The UK’s oldest shipowner, Stephenson Clarke Shipping, has gone into liquidation after more than 280 years in business.
The bulk carrier operator, founded by the brothers Ralph and Robert Clarke who bought a 300 ton-sailing vessel in 1730 when King George II was on the throne, sold its last ship in July as it gave up the struggle to survive the global economic downturn that has driven freight rates close to historic lows.
The company for long focused on the domestic seaborne coal trades, but following the mass closures of the nation’s mines moved into bulk shipping, carrying grain, steel, and alumina and project cargoes in northern Europe, Scandinavia, the Baltic Sea, the Mediterranean and West Africa.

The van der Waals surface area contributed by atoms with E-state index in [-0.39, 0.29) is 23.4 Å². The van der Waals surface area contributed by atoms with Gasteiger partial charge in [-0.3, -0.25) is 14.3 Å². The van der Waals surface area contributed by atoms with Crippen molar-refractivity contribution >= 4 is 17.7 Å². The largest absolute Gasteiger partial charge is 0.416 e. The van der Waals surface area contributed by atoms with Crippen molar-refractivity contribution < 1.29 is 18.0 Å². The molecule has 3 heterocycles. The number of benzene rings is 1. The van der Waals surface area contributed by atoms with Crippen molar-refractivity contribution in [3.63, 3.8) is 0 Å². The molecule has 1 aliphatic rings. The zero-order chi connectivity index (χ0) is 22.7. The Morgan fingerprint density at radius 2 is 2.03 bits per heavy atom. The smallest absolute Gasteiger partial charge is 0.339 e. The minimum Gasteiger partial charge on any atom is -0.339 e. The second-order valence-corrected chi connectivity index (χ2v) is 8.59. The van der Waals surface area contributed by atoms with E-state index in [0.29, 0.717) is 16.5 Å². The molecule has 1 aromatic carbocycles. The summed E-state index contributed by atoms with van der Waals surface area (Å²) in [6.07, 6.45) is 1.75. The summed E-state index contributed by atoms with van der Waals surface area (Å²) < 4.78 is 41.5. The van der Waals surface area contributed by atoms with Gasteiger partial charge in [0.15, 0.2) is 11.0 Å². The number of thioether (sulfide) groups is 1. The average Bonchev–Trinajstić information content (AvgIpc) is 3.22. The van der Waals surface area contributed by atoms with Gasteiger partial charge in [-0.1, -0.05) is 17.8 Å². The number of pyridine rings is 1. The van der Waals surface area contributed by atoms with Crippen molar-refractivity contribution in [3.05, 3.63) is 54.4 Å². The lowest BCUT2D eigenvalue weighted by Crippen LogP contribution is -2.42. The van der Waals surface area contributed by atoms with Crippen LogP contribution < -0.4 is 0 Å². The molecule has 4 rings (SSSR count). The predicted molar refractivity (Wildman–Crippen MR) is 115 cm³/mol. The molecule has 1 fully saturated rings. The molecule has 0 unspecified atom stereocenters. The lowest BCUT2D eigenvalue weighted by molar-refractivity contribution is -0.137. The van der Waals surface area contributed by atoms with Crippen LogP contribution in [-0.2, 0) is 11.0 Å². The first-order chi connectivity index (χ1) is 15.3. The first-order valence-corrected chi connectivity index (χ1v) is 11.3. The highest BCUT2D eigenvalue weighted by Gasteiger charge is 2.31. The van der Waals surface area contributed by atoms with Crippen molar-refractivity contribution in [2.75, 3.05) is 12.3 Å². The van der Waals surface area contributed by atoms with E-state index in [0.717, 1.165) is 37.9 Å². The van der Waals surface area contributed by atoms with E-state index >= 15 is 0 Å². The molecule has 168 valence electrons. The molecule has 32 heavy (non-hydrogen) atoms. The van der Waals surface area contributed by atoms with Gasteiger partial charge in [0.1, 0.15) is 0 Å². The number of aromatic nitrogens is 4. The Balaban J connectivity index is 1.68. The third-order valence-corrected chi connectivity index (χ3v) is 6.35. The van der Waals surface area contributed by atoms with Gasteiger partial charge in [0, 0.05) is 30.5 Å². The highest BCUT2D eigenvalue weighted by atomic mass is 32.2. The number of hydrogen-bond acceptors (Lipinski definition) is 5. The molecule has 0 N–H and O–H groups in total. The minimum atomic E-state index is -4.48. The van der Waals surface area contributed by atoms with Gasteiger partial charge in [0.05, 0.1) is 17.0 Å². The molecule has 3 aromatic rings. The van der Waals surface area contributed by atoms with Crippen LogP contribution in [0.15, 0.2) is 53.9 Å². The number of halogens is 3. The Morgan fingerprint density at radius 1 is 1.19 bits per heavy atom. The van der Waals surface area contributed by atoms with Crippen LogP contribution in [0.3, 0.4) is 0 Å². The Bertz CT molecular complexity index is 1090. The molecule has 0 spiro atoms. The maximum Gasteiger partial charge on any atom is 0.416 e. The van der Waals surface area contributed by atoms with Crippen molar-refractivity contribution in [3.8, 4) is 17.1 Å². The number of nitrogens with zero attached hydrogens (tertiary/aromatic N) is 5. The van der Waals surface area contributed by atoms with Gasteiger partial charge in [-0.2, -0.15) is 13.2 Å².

At its height in the 1990s, Stephenson Clarke operated more than 30 single deck bulk carriers, ranging from 1,100 to 12,000 deadweight tons.
But the Newcastle-based firm was forced to sell vessels in a bid to slash costs in a deepening bear market for bulk shipping.
“It is with great regret that the company has had to cease trading. While previous economic downturns have been weathered, the current market is one of the worst experienced for many years with no upturn forecast for at least 12 to 18 months,” the company said.
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